Raw pointers in C++ behave exactly the same way as they do in C: a pointer variable stores the address of whatever it is pointing to. You can think of pointers as
essentially storing a link to another piece of data. You can access the data that the pointer points to with the -> operator, or dereference it with the * operator.

References are more akin to an alias. References cannot be NULL or nullptr, and references cannot be reassigned to reference something else after they have been created.
Additionally, references do not take up extra memory; they share the same address as whatever they reference to. References cannot have multiple levels of indirection (pointers can),
and there is no reference arithmetic like there is for pointers. You can access the underlying data of a reference directly by using the reference itself: that is, if it’s a reference
to an integer it can be used as an integer. If it’s a reference to a class you can access the class members directly with the . operator.

Although pointers are incredibly powerful, references are generally much safer, especially when passing objects to methods using pass-by-reference. It is very common in
C++ code to pass an object as a const reference (if the data should be unmutable within the method) or a non-const reference rather than a raw pointer as is required in C.

More on references vs pointers here.

In the following code, assume a 32-bit system, in which case the size of a pointer variable is 4 bytes, and that the stack grows towards higher memory addresses.

// Pointers
int a = 10;                         // Ends up at memory address '0x2A000084', for example
int b = 20;                         // Ends up at memory address '0x2A000088'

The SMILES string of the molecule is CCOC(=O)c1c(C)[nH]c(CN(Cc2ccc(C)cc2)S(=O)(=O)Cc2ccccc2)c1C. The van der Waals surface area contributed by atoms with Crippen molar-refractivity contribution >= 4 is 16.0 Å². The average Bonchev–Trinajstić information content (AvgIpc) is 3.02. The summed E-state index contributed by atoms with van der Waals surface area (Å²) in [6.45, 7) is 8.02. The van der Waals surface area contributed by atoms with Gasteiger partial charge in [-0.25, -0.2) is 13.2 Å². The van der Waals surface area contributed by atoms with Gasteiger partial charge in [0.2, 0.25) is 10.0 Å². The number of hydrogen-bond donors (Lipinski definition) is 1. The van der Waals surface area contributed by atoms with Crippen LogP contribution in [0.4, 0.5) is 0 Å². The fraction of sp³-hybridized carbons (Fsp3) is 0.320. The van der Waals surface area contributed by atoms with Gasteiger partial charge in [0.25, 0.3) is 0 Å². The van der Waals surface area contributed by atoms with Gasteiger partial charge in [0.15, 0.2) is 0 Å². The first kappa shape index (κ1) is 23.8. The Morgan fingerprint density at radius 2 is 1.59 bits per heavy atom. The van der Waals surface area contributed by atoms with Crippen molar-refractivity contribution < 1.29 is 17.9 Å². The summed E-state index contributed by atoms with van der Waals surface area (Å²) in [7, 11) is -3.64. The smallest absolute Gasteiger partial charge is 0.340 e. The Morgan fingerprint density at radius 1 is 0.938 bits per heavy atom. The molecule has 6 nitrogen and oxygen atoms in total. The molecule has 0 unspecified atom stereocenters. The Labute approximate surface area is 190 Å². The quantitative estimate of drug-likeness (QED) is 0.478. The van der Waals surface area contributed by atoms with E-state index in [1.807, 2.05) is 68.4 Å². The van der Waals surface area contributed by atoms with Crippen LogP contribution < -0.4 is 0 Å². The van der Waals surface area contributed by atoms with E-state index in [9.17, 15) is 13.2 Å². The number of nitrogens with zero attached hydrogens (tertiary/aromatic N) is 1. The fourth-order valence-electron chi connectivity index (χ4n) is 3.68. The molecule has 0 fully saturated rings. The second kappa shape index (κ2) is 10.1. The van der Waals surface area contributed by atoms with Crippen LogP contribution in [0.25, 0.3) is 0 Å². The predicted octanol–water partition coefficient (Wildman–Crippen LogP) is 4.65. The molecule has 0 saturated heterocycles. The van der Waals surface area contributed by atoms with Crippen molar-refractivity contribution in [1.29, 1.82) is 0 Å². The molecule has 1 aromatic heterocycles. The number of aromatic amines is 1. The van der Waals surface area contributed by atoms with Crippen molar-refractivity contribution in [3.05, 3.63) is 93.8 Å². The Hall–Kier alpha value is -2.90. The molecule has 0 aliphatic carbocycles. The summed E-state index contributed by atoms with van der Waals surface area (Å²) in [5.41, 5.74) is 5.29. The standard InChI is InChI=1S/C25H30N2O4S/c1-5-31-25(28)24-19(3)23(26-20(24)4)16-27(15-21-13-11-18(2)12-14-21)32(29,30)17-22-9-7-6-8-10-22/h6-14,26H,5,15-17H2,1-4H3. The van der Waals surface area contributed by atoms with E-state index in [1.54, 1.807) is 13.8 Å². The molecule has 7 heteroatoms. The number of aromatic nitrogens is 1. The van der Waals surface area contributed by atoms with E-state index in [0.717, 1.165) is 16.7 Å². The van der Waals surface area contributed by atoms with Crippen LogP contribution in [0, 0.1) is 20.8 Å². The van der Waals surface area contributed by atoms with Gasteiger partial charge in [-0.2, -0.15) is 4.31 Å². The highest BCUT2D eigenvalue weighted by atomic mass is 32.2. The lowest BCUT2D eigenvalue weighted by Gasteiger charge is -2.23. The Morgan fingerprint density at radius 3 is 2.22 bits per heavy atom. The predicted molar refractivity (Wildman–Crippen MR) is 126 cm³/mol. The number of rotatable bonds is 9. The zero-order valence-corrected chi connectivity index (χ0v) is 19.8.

int * ptr = nullptr;                // ptr is a separate variable whose type is 'pointer to int' and whose value has been initialized to '0x00000000'
printf("ptr = %p\n");               // Prints: 0x0

ptr = &a;                           // The value of ptr is now the address of the variable 'a'
std::cout << ptr << std::endl;      // Prints: 0x2a000084
std::cout << *ptr << std::endl;     // Prints: 10

ptr = &b;                           // The value of ptr is now the address of the variable 'b'
std::cout << ptr << std::endl;      // Prints: 0x2a000088
std::cout << *ptr << std::endl;     // Prints: 20

// References
int a = 10;                         // Ends up at memory address '0x2A000084', for example
int b = 20;                         // Ends up at memory address '0x2A000088'

int & ref_a = a;                    // ref_a is an alias of (reference to) the variable a
int & ref_b = b;                    // ref_b is an alias of (reference to) the variable b

std::cout << ref_a << std::endl;    // Prints: 10
std::cout << ref_b << std::endl;    // Prints: 20

std::cout << &ref_a << std::endl;   // Prints: 0x2a000084
std::cout << &ref_b << std::endl;   // Prints: 0x2a000088

ref_a = b;                          // SETS THE VALUE OF 'a' TO THE VALUE OF 'b'!

std::cout << ref_a << std::endl;    // Prints: 20
std::cout << a << std::endl;        // ALSO PRINTS: 20 !